How to Propagate Roses
Posted by Tammy Sons on May 18, 2017
Despite their reputation for being challenging to take care of, roses are easy to propagate from both cuttings and seeds.
Roses can be propagated from both hardwood or semi-hardwood cuttings. Hardwood cuttings are mature wood from the fall and semi-hardwood stems are cut in the summer. Hardwood cuttings should be cut from stems from the previous season and need to be about 10 to 12 inches long. They should be cut cleanly just below and above a bud. To do this, the gardener needs to have a very sharp pair of secateurs, for dull blades will crush the stem and ruin the cutting. The gardener then needs to remove all but the top two or three leaves.
The plant cuttings should be placed in well-drained, sandy soil about 3 to 4 inches apart and 8 to 10 inches deep. The cuttings can be put outside if the gardener lives in a mild climate where the soil doesn’t freeze deeply. They are best planted in trenches, like tomato plants, with everything buried save the top leaves. Even if they are buried this way, the cuttings need to be protected from cold wind but open to the sun for at least most of the day. To that end, the cuttings can be protected with a wall made of burlap attached to poles sunk in the ground. If the winters are severe, the cuttings should be kept inside until the danger of frost is past.
Semi-hardwood cuttings are probably better for places where the winters are severe. These cuttings should be about 4 inches long and cut from young stems that are just beginning to become woody. The soft stem tips should be discarded, though every cutting needs to have two leaves at the top. The gardener should dip the base of the stem in rooting hormone that has a fungicide, then place the cutting in a pot of well-drained soil made of equal parts peat moss and coarse sand. The cutting should be inserted to half its depth, and the soil around it should be firmed then deeply watered. After that, the gardener should put the cuttings in a plastic bag. The cuttings should root in about four to six weeks, then placed in their own pots. After this, the best thing to do is let the plants overwinter in a place where they’re protected from frost.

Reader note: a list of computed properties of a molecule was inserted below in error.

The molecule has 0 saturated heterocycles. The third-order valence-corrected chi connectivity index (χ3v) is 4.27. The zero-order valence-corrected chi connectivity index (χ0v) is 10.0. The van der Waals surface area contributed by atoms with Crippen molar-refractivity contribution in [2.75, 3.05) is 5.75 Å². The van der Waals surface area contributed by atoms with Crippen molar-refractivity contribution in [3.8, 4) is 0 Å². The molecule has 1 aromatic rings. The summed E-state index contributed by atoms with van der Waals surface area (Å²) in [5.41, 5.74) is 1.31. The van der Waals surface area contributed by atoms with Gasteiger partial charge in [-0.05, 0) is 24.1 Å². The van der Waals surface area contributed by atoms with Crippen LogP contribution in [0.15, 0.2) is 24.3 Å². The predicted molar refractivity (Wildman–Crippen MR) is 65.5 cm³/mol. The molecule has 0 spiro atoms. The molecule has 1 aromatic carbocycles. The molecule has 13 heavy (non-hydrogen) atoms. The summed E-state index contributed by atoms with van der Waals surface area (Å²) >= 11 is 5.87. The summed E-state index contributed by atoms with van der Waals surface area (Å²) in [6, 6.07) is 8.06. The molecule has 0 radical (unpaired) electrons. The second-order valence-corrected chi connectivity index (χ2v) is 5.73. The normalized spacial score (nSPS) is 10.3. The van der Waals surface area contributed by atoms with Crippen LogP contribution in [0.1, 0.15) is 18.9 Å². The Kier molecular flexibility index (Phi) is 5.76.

Roses grow surprisingly well from seed. It’s important that the seed be fresh, which means the hips, which are the fruits of the rosebush, should be collected in the fall or later summer. The gardener should fill pots or pans with a good seed starting mix. They should split the hips open, sow the seeds thinly, cover them with about 1/4 inch of potting mix, then water them. The pots or pans should then be placed in a greenhouse or a cold frame. If the climate is mild, the seeds can be sown outdoors but they’ll need to be covered with a layer of grit to prevent the soil from being pounded hard by heavy rain.
If the gardener buys rose seeds, they need to be planted right away. They should be sown in the fall or early winter, and they’ll usually sprout in spring or early summer, though some roses can take as long as a year to germinate. As every rose gardener knows, patience is a virtue.